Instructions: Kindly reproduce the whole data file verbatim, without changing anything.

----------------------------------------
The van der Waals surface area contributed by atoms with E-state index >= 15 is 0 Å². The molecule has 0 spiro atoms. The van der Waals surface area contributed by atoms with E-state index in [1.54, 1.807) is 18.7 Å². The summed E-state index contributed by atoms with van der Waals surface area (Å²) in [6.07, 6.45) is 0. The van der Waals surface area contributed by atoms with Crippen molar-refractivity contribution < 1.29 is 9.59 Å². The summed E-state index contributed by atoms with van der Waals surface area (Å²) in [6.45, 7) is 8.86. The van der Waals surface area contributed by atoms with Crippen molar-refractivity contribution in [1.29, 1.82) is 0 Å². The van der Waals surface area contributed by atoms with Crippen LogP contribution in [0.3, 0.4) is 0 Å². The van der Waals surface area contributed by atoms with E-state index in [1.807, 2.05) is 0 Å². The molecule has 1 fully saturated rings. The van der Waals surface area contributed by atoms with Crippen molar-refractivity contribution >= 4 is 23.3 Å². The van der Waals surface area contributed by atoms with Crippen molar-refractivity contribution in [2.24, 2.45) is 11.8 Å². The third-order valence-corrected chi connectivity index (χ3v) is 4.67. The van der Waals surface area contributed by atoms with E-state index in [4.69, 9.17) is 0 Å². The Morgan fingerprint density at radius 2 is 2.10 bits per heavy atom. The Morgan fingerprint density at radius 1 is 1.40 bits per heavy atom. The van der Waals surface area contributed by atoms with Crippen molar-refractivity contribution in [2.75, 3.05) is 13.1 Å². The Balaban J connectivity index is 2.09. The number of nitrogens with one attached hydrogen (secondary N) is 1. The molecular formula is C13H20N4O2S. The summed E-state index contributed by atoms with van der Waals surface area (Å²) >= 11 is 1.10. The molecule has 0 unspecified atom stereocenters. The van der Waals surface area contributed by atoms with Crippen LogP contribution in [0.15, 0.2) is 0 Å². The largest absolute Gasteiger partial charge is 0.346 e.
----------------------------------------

The van der Waals surface area contributed by atoms with E-state index >= 15 is 0 Å². The molecule has 0 spiro atoms. The van der Waals surface area contributed by atoms with E-state index in [1.54, 1.807) is 18.7 Å². The summed E-state index contributed by atoms with van der Waals surface area (Å²) in [6.07, 6.45) is 0. The van der Waals surface area contributed by atoms with Crippen molar-refractivity contribution < 1.29 is 9.59 Å². The summed E-state index contributed by atoms with van der Waals surface area (Å²) in [6.45, 7) is 8.86. The van der Waals surface area contributed by atoms with Crippen molar-refractivity contribution in [1.29, 1.82) is 0 Å². The van der Waals surface area contributed by atoms with Crippen LogP contribution in [0.3, 0.4) is 0 Å². The van der Waals surface area contributed by atoms with E-state index in [1.807, 2.05) is 0 Å². The molecule has 1 fully saturated rings. The van der Waals surface area contributed by atoms with Crippen molar-refractivity contribution >= 4 is 23.3 Å². The van der Waals surface area contributed by atoms with Crippen molar-refractivity contribution in [2.24, 2.45) is 11.8 Å². The third-order valence-corrected chi connectivity index (χ3v) is 4.67. The van der Waals surface area contributed by atoms with E-state index in [4.69, 9.17) is 0 Å². The Morgan fingerprint density at radius 2 is 2.10 bits per heavy atom. The Morgan fingerprint density at radius 1 is 1.40 bits per heavy atom. The van der Waals surface area contributed by atoms with Crippen molar-refractivity contribution in [2.75, 3.05) is 13.1 Å². The Balaban J connectivity index is 2.09. The number of nitrogens with one attached hydrogen (secondary N) is 1. The molecular formula is C13H20N4O2S. The summed E-state index contributed by atoms with van der Waals surface area (Å²) >= 11 is 1.10. The molecule has 0 unspecified atom stereocenters. The van der Waals surface area contributed by atoms with Crippen LogP contribution in [0.15, 0.2) is 0 Å². The largest absolute Gasteiger partial charge is 0.346 e.